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Planning for Care Fees in later life

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One of the biggest challenges of the 21st century is Britain’s ageing population. Improvements in health, diet and preventative care mean we are living for longer. In 2012, the number of over 65’s in the UK surpassed 10 million for the first time.

The ‘oldest old’, which describes those aged 85 or over, has also risen sharply. During the 2011 Census, there were 1.25 million over 85’s in England and Wales, up by 30% from a decade earlier.

As a result of this ageing population, one in three women over age 65 will need residential care at some point in their lives. For those women who do not require residential care in later life, there is a 50% chance they will need some form of care at home.

These changing demographics have big implications for our care in later life.

At the same time as our population ages, funding for older people’s social care has stagnated. Public funding for later life care has been cut by 10% in real terms and local authorities have scaled back their funding for social care.

There has been a big increase in the number of older people using residential nursing homes, around 21% higher at 164,000 according to the most recent figures. The number of older people using nursing care has also risen, to around 79,000 people today.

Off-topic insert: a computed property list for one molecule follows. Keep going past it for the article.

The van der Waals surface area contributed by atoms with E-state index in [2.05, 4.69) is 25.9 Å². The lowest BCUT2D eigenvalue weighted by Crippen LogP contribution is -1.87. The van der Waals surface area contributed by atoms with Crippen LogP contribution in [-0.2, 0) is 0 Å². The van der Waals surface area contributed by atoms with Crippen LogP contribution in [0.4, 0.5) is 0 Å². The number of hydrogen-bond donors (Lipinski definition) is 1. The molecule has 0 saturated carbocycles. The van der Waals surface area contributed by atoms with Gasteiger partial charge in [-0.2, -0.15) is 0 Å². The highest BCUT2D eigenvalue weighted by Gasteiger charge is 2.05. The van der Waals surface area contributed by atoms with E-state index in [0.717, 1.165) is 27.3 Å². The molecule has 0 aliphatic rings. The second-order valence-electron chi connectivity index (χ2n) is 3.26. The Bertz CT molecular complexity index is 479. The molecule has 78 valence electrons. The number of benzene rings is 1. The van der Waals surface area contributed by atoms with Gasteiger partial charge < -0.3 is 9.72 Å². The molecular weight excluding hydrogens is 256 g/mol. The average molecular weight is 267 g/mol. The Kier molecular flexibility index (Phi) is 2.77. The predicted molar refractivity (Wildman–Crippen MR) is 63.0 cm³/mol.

With greater demand for care and less publicly available funding, the expensive cost of later-life care will often fall on individuals and families.

In the South East, the average cost of a residential care home is £669 a week. This rises to an average of £920 a week if nursing care is required. Those who prefer to receive care in their home in later life face average costs of £248 a week in Surrey, and they also need to meet the cost of utilities and maintenance for their property.

These are big numbers and can seem daunting for families who need to make important decisions about care packages for elderly relatives.

A means testing system is in place in England, which determines if any financial assistance is available from your local authority. This means test considers the income and capital assets of the person needing care. If you have assets or savings of less than £23,250, the local authority will help to pay for your care costs. You pay your own care costs if you have more than this.

The value of your home is often excluded from this means testing process; it will not be counted as capital if certain people, such as your husband or wife, still live in the property.

Recognising the financial and social challenges prompted by an ageing population, the government instigated a formal review of care funding, which was started by the Dilnot Commission in July 2010. This resulted in a new Care Act in 2014, which came into force last year, although some key aspects of the legislation have been deferred until 2020.